Maintaining An Extraordinary Credit Score

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Maintaining a good credit score is important when one is trying to secure competitive interest rates on car loans, mortgages, or credit cards. To keep a credit score high, one should follow the few recommendations listed below.

1. Do not close credit cards or revolving accounts. It can be tempting to cancel credit cards or revolving accounts once you pay them off or get that balance close to zero. Closing accounts can actually help lower your score, so it is not recommended. The reason it lowers the score is because it appears that one has less available credit since a canceled credit card is no longer available for use.

2. Obtain a free credit report at least once per year. It is helpful to obtain a copy of your credit report at least six months before applying for any large purchase. This allows ample time to verify all entries on the credit report as well as correct any errors if any exist. Also, check to make sure that your social security and personal information is listed correctly. These are items that are red flags for identity theft, so personal demographic information should be verified immediately to ensure that your identity has not been compromised. Every consumer is eligible for an annual free credit report.

3. Dispute any errors on the credit report. Review the credit report for accuracy. Often one person’s social security number can be transposed and it erroneously appears on another consumer’s credit report. Therefore, check for accounts that do not belong to you as well as accounts that are reporting incorrectly. For example, verify that paid accounts are reflected as such and verify that balances are correctly stated. Each credit bureau offers a dispute process. Typical, one can initiate this process online. The credit bureau will investigate the item in question and get back in touch with the consumer with their findings.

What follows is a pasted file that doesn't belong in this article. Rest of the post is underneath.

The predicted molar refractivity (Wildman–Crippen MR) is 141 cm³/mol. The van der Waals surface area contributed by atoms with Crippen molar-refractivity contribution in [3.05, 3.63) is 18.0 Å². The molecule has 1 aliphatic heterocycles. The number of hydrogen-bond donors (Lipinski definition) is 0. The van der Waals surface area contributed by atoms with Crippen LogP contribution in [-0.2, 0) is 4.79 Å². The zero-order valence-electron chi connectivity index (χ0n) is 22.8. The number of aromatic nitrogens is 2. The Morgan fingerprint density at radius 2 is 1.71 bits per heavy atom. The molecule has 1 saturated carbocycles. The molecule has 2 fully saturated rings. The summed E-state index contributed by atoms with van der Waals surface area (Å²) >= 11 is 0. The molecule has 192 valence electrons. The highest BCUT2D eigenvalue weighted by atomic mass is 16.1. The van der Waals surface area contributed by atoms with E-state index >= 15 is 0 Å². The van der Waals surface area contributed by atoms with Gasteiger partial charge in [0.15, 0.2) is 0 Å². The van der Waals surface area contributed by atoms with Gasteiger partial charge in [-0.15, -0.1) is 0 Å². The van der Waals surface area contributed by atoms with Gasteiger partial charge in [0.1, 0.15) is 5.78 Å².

4. Make sure to pay each bill on time. Credit reports show monthly updates. Therefore, it is important that one pays their bills on time each month because any month that is not paid on time will be reflected on the credit bureau report. Obviously, the longer a bill is not paid, the larger impact that a consumer’s score will have. Not surprisingly, bills such as cable and electric are also reflected on ones credit report if they are never paid even though these are not revolving credit accounts.

5. Refrain from carrying high balances on credit cards. It is not good to carry large balances on credit cards. Obviously, if one is having financial struggles and has no other alternative then there is nothing else to do with the balances, but if possible, one should pay down large balances. Maxed out credit cards are simply detrimental to your credit score. As soon as possible, one should focus on lowering the outstanding credit card balances. Consumers will see extreme increases in their credit scores by doing this. One simple strategy of doing this is to pay double the minimum payment each month. Ultimately, the overall balance gets paid a lot faster and less interest is accumulated.

Catharine is a credit specialist at Kanetix, and is in the process of saving for a new home.  Husband Jeff and the three kids can appreciate having a thrifty mom, as Catherine plans regular vacations and created home-made healthy treats.